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Three options for a grain corridor without Russia

Russia has withdrawn from the grain deal and is shelling Ukrainian ports. Here is how Ukraine wants to rescue its stranded wheat
Ships grain corridor Black Sea
Ships await grain loading in Black Sea ports in July 2023. Photo: Ministry of Infrastructure
Three options for a grain corridor without Russia

On 17 July, Dmitry Peskov, the Kremlin’s spokesperson, announced that Russia had suspended its participation in the Black Sea Grain Agreement, an UN-brokered deal signed in the summer of 2022 to facilitate the export of Ukrainian grain. In the following days, Russian missiles and drones rained down on Ukraine’s southern cities, hitting agricultural export infrastructure and destroying 60,000 tons of grain that was waiting to be shipped, delayed by Russian impediments.

Zelenskyy swiftly proposed continuing the grain export corridor without Russia’s participation. Concurrently, Ukraine’s river ports and railways have increased their capacity to handle grain exports.

Black Sea corridor without Russia

Odesa port Russian missile strike
Grain terminals damaged in the port of Odesa after a Russian missile strike, 19 July 2023. Photo: Ukraine’s Ministry of Infrastructure

In response to Russia’s suspension of the Black Sea grain agreement, Zelenskyy has proposed operating the grain corridor without Russia’s participation.

“Even without Russia, we need to do everything so that we can use this Black Sea corridor. We are not afraid. Companies that own ships have approached us. They have said that they are ready. If Ukraine allows it and Türkiye lets them through, everyone is ready to continue the grain supply,” Zelenskyy said in an interview with African journalists.

Mykola Horbachov, the head of the Ukrainian Grain Association, considers the independent operation of the grain corridor as a realistic option, as long as the Ukrainian Armed Forces can mitigate security risks posed by potential Russian attacks on ships, Ukrainian seaports, and the threat of mines.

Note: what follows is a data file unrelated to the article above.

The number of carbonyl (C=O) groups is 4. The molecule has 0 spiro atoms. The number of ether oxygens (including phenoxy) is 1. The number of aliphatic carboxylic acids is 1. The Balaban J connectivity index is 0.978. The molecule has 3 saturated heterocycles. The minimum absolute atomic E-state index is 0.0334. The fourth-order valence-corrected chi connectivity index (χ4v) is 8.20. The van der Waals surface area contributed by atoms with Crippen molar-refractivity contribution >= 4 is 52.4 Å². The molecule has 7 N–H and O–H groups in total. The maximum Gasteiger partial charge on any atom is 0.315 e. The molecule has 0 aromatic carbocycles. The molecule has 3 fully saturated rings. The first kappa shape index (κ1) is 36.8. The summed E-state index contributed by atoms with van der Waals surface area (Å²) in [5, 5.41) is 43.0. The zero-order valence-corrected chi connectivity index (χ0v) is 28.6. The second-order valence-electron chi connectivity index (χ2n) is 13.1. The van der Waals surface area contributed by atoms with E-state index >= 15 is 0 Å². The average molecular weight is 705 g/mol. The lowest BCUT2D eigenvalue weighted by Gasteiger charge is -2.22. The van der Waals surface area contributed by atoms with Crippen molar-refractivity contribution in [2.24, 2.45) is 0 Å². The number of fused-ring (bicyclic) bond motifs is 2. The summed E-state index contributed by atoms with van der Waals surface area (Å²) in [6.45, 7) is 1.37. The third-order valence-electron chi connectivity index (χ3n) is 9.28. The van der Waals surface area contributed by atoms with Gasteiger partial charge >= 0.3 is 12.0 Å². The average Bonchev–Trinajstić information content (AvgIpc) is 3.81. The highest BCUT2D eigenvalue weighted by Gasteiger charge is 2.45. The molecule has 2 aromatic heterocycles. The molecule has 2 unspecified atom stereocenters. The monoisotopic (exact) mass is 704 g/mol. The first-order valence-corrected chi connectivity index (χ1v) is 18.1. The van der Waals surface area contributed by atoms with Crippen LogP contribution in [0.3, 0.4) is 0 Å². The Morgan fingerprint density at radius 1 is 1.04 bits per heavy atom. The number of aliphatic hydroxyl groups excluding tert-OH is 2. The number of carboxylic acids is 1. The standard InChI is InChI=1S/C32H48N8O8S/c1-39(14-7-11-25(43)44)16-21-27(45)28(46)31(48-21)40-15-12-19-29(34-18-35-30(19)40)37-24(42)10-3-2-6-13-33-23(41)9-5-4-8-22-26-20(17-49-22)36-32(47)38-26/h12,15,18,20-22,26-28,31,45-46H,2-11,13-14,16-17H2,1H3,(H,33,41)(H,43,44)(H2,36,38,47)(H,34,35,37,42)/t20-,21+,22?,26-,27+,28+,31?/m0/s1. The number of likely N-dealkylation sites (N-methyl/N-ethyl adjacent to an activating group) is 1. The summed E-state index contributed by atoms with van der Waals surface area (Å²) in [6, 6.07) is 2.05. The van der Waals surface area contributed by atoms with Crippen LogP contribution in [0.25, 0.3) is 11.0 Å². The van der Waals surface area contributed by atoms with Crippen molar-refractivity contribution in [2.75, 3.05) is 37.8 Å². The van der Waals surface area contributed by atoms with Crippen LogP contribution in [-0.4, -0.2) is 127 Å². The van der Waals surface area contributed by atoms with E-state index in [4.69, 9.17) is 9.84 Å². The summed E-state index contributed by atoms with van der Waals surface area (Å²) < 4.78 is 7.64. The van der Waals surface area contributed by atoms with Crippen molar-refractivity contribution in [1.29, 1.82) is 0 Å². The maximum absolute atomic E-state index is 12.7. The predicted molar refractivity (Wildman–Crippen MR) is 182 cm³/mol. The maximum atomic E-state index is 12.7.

Artem Volkov, head of maritime law at “ANK,” asserts that while Russia attacking foreign ships with missiles is unlikely, they may target docked ships at terminals or create mine threats, as evidenced by recent damaging attacks on Odesa and Mykolayiv.

“Insurers will be weighing these risks,” Volkov adds, “Much will depend on Türkiye and other countries, including Bulgaria and Romania, who are NATO members and can, for various reasons, ensure the safety of this grain corridor.”

However, experts believe that Bulgaria and Romania are not interested in participating in this initiative, and the focus should be on Türkiye.

Maintaining diplomatic relations with Russia, Türkiye is one of the largest beneficiaries of the “grain initiative,” receiving port dues from the passage of ships through the Bosporus.

On its part, the Ukrainian government has set up a guarantee fund of 547 million dollars to compensate shipowners for damages incurred while operating within Ukraine’s territorial waters. Given that a ship costs between 10 and 20 million dollars, as Volkov points out, this fund should be sufficient to cover the cost of 25 to 30 ships in case of their destruction. However, according to other estimates, the fund may only suffice for about 20 destroyed vessels.

Grain terminal damaged from missile strike grain initative Black Sea Odesa Chornomorsk
Grain terminals were damaged in the cities of Odesa and Chornomorsk after a Russian missile strike on 19 July. Photo: Ministry of Infrastructure

Ivan Kyrychevskyi, a Defense Express expert, believes that ensuring even partial security of vessels requires not only strengthening anti-aircraft defense but also establishing certain ports as exclusively grain-based, under UN approval. He suggests the introduction of monitoring groups in these ports, involving the UN and Türkiye.

Kyrychevskyi also thinks that the most effective way to protect maritime communications would be air coverage by NATO forces, though this could be challenging to implement.